In our culture, these two feasts have somehow been merged as one, with the observance of the Faithful Departed starting after the stroke of noon on November 1. When cemeteries began being built outside of the town, transportation inconveniences led people to divide their pious duties: November 1 was devoted to grave visits while Nov. 2 was reserved for church rites.
Death came early for Filipinos in the 19th century, where the average life expectancy was about 35 years. Smallpox, cholera, TB—treatable diseases today—cut short many a Filipino’s life back then. Mortality rate was very high, moreso for babies and children. Looking at this sad picture of a little Kapampangan girl in her simple wooden casket surrounded by a grieving family, one would think hers was a cheap funeral. But dying was expensive even for the poor who had to shell out P30 pesos for burial services at the turn of the 20th century. Consider that a seamstress then earned P5 a month while a day laborer had a daily wage of 80 centavos.
Post-mortem practices included having a painting done of the dead at his deathbead. Famed Kapampangan painter Simon Flores y de la Rosa for instance, was commissioned to paint a “recuerdo de patay” portrait of a dead child dressed in a baptismal gown and peacefully lying on a couch in 1902. When photography came into fashion, souvenir snapshots such as the one shown here, were taken of the whole family with the dear departed which were then sent out as postcards to friends and relatives.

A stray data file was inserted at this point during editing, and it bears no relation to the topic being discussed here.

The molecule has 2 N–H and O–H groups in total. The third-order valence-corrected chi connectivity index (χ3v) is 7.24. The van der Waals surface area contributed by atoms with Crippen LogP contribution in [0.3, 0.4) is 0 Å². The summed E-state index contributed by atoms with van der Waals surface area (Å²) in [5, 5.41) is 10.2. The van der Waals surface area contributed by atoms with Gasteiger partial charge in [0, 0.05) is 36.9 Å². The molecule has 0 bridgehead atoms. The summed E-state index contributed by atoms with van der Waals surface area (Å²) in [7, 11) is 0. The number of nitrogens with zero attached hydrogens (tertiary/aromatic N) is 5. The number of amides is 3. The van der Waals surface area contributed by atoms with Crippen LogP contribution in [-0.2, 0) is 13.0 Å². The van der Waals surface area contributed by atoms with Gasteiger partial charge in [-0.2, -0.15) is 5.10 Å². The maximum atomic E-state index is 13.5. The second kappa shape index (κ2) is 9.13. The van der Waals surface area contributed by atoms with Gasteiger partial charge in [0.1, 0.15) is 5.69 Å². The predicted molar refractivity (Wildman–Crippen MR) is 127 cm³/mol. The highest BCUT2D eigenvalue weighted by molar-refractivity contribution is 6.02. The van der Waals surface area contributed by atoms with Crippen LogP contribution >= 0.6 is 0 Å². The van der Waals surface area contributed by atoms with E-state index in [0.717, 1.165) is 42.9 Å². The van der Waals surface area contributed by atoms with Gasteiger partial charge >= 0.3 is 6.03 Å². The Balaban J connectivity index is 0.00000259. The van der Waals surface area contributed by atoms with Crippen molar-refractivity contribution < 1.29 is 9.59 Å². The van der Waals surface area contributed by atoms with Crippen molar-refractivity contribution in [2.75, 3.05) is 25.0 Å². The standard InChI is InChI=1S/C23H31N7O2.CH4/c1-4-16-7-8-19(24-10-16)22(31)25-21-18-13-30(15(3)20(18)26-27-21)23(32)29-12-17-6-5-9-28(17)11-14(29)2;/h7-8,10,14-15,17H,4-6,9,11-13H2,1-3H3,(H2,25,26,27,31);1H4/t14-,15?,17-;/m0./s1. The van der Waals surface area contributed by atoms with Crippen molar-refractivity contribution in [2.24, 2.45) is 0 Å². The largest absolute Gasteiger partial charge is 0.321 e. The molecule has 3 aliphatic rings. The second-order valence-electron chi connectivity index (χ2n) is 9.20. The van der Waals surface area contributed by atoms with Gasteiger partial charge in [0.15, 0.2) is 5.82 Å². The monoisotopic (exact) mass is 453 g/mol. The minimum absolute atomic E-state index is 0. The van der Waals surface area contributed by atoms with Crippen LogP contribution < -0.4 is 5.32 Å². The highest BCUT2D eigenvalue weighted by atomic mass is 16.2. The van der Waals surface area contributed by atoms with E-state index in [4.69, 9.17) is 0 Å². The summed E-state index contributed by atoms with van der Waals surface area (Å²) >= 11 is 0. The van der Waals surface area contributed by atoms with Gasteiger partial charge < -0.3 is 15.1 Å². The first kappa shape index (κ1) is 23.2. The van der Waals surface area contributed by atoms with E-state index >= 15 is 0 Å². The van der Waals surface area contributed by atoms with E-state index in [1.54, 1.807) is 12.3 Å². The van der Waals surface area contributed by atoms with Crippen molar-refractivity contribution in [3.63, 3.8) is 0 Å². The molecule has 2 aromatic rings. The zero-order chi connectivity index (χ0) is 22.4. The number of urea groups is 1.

Funeraria ads in the early 20th century provide us with interesting accounts of our elaborate funeral practices prevalent at that time. For instance, a parlor owned by Mr. Feliciano Quiogue at Calle Salazar, Trozo No. 2 offered luxurious services complete with a hearse pulled by 4 horses, a metallic coffin and 4 attendants and 2 carriages for mourners, all for P85. On the other hand, Funeraria Filipina in Binondo charged only P5 for a crystal carriage pulled by a pair of Australian steed. A wooden coffin of mahogany went for a more affordable P30, the same cost as embalming. Engraved lapidas of Italian marble were available at assorted prices to suit one’s need and station in life.
In our Spanish colonial days, friars also charged “for dying consolation of religion according to the robes worn and the length of prayers offered”. A stroke of the church bell announcing the death cost from 20 centavos to P2. There were extra burial charges as when a friar was asked to accompany the dear departed to the grave. John Bancroft, a Philippine visitor, noted and wrote: “If death and funeral fees are not forthcoming, there can be no bells rung, no services held, and the body may not be permitted to rest in holy land”.
Of course, times have considerably changed and and so have memorial rituals too. These days, it is rare to find a priest who would be willing to walk and accompany the dead to their final resting places. The ritualistic “posas” or regular pauses of the funeral procession for moments of prayer accompanied by singing and music is no longer being done. And so is the wearing of black crepes on sleeves to denote death in the family, now replaced by small black plastic squares pinned on breast pockets. One thing that shows no sign of waning are our “daun” festivities at the sementeryu, marked by profuse graveyard decoration, candlelit vigils for our dead’s “kaladua”, feasting and drinking revelry for some, proof that religiosity in death is alive and well among Kapampangans.
(26 October 2002)